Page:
Over the course of the school year, Westchester Elementary School students have run a candy drive for troops overseas, written thank-you notes to their teachers and compiled goodie bags for firefighters and police officers as part of a community service-focused afterschool program. EPIK Kids in Action shows the children ways they can give back to their community, preparing them for the 75 hours of service they need to log before they graduate high school. “Watching them serve and be excited about serving others is really cool,” teacher Maria Buker told the Baltimore Sun. “To see the big heart that’s inside of them, the fact that they want to do this and not run home and play video games, to make a human impact, you can’t put words on that.”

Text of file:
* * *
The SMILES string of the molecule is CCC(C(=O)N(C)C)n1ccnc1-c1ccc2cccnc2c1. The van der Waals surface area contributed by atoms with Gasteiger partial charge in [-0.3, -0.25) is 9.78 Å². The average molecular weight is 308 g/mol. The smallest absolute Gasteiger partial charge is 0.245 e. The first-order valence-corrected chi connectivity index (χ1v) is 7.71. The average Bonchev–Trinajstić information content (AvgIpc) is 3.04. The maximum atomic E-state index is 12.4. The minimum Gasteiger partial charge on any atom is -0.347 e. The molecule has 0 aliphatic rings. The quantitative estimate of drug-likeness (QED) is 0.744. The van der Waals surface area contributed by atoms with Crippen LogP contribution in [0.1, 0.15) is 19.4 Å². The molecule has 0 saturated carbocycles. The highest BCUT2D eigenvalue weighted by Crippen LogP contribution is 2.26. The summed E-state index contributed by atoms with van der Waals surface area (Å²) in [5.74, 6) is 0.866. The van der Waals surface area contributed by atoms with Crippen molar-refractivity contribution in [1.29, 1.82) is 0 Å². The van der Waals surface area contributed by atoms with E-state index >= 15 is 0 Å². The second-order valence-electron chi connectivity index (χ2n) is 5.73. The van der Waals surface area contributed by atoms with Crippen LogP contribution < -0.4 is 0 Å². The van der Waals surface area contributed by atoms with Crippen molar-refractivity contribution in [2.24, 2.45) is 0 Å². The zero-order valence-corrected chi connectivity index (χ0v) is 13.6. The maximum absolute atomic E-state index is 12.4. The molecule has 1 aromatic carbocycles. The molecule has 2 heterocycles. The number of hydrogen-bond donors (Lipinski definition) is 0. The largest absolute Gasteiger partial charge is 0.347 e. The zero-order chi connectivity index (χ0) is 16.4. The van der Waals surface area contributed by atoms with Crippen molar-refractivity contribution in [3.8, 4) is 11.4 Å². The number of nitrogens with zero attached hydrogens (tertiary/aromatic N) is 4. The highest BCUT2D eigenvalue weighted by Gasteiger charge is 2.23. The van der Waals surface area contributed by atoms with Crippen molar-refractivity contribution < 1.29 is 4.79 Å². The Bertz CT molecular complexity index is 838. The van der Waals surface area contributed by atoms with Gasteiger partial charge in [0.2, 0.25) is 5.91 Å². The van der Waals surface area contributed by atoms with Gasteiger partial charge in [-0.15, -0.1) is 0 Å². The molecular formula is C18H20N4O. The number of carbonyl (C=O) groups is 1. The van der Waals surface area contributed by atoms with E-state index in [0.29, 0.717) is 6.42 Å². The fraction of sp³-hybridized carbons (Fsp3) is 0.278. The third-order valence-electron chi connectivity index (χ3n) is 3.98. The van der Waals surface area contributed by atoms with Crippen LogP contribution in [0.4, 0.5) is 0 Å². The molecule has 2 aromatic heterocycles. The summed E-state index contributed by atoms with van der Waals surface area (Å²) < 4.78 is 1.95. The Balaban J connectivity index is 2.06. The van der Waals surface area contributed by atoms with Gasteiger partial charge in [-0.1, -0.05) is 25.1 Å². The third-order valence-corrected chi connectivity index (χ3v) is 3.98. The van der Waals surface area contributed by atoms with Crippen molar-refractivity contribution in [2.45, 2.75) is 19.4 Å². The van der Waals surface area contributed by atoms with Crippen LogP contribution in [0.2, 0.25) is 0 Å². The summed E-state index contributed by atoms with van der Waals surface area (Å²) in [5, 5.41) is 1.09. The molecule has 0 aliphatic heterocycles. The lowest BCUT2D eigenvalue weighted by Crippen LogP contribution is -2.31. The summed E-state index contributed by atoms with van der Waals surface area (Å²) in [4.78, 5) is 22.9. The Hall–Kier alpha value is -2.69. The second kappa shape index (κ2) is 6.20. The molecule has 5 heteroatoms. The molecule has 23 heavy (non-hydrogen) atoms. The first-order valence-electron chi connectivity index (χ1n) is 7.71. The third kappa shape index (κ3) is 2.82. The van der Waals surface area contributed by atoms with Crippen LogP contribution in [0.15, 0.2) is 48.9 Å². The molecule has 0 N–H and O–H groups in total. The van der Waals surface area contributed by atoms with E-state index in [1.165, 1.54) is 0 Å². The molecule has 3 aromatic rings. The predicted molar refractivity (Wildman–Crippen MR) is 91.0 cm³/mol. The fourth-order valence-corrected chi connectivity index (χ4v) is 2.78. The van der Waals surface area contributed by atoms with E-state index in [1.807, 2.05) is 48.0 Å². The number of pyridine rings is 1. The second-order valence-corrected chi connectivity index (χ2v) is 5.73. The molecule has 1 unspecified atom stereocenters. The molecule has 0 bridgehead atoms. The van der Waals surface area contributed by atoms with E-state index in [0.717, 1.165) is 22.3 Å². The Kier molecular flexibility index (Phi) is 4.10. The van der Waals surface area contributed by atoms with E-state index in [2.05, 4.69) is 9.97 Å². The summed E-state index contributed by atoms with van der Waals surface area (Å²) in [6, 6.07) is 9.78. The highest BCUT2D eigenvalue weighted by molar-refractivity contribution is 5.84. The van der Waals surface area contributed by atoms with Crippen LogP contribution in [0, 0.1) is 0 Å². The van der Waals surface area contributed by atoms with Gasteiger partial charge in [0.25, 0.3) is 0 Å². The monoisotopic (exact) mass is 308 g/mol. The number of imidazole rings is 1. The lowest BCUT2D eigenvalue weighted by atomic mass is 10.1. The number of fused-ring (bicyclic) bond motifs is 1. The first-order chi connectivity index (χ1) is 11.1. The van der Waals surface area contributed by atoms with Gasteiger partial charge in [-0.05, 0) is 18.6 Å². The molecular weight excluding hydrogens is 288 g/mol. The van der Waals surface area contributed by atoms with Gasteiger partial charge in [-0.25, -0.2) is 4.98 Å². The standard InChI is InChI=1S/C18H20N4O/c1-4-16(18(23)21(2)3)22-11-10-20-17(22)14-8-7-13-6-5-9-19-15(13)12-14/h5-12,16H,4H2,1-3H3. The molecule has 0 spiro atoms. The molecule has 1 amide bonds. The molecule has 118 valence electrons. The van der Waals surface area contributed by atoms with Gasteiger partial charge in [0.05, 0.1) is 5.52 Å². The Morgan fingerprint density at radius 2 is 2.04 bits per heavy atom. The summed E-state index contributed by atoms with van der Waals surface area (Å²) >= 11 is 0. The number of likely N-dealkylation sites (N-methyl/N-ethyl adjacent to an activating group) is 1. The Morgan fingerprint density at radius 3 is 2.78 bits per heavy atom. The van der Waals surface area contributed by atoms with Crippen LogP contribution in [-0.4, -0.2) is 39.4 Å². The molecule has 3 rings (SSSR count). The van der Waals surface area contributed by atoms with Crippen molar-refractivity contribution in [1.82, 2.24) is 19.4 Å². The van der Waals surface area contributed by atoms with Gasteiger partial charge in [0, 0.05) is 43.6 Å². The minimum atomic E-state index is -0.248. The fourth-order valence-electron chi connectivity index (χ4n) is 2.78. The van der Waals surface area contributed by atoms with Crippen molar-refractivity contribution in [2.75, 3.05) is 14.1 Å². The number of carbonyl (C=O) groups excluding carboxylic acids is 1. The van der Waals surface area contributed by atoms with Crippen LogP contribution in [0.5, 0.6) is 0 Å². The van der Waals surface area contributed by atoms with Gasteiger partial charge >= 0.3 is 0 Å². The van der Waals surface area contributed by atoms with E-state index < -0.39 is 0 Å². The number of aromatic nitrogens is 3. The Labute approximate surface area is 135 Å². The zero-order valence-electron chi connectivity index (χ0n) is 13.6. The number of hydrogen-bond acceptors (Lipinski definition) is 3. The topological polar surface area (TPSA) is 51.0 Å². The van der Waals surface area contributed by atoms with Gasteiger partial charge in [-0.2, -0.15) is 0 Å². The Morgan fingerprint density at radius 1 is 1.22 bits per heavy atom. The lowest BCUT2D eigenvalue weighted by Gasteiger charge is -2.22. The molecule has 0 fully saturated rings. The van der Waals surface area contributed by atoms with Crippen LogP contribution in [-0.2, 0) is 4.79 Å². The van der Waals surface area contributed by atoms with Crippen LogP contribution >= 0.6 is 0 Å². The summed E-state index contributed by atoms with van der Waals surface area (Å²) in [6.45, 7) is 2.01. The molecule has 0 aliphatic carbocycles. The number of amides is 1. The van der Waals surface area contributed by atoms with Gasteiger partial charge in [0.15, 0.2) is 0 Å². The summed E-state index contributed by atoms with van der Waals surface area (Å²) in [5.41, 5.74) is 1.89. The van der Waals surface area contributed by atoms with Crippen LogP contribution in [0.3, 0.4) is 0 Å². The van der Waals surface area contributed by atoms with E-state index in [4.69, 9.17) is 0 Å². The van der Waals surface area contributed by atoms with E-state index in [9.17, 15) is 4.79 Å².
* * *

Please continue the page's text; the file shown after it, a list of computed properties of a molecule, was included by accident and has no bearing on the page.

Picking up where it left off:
A poetry-focused afterschool program is building Detroit-area teens’ self-confidence by giving them a creative outlet and training them in writing and public speaking. Citywide Poets runs writing workshops after school and during the summer, offering students performance opportunities, pairing them with mentors and even helping them publish their poems. “I was a very shy child that didn’t like speaking or talking,” 16-year-old Wes Matthews told the Detroit Free Press. “I didn’t like my own writing. But after a while, I… [believed] in myself and the power of expressing yourself through poetry.”